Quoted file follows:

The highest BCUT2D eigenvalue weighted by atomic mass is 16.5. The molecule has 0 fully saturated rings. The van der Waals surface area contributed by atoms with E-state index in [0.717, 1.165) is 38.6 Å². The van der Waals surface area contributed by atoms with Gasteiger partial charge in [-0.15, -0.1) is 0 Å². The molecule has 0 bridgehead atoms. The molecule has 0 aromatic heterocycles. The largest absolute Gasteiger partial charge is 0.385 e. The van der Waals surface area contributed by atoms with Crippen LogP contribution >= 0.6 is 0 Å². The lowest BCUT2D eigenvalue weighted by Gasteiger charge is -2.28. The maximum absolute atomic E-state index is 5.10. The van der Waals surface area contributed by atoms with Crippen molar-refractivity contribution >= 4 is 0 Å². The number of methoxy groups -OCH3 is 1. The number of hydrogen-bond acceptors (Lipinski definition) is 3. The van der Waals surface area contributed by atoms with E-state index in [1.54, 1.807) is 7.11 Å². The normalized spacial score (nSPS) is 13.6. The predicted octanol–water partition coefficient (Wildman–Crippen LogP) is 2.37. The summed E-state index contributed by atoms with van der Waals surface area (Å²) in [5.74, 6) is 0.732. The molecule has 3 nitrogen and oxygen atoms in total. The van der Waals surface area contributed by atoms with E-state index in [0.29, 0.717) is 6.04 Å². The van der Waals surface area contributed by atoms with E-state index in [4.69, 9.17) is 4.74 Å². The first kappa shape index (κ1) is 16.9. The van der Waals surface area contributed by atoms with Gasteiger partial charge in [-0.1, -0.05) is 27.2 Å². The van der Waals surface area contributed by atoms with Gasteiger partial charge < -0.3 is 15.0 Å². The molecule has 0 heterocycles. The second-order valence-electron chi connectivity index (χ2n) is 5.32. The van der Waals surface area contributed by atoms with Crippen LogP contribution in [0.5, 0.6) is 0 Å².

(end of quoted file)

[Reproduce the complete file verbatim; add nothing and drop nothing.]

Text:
The highest BCUT2D eigenvalue weighted by atomic mass is 16.5. The molecule has 0 fully saturated rings. The van der Waals surface area contributed by atoms with E-state index in [0.717, 1.165) is 38.6 Å². The van der Waals surface area contributed by atoms with Gasteiger partial charge in [-0.15, -0.1) is 0 Å². The molecule has 0 bridgehead atoms. The molecule has 0 aromatic heterocycles. The largest absolute Gasteiger partial charge is 0.385 e. The van der Waals surface area contributed by atoms with Crippen LogP contribution >= 0.6 is 0 Å². The lowest BCUT2D eigenvalue weighted by Gasteiger charge is -2.28. The maximum absolute atomic E-state index is 5.10. The van der Waals surface area contributed by atoms with Crippen molar-refractivity contribution >= 4 is 0 Å². The number of methoxy groups -OCH3 is 1. The number of hydrogen-bond acceptors (Lipinski definition) is 3. The van der Waals surface area contributed by atoms with E-state index in [1.54, 1.807) is 7.11 Å². The normalized spacial score (nSPS) is 13.6. The predicted octanol–water partition coefficient (Wildman–Crippen LogP) is 2.37. The summed E-state index contributed by atoms with van der Waals surface area (Å²) in [5.74, 6) is 0.732. The molecule has 3 nitrogen and oxygen atoms in total. The van der Waals surface area contributed by atoms with E-state index in [0.29, 0.717) is 6.04 Å². The van der Waals surface area contributed by atoms with E-state index in [4.69, 9.17) is 4.74 Å². The first kappa shape index (κ1) is 16.9. The van der Waals surface area contributed by atoms with Gasteiger partial charge in [-0.1, -0.05) is 27.2 Å². The van der Waals surface area contributed by atoms with Gasteiger partial charge < -0.3 is 15.0 Å². The molecule has 0 heterocycles. The second-order valence-electron chi connectivity index (χ2n) is 5.32. The van der Waals surface area contributed by atoms with Crippen LogP contribution in [0.5, 0.6) is 0 Å².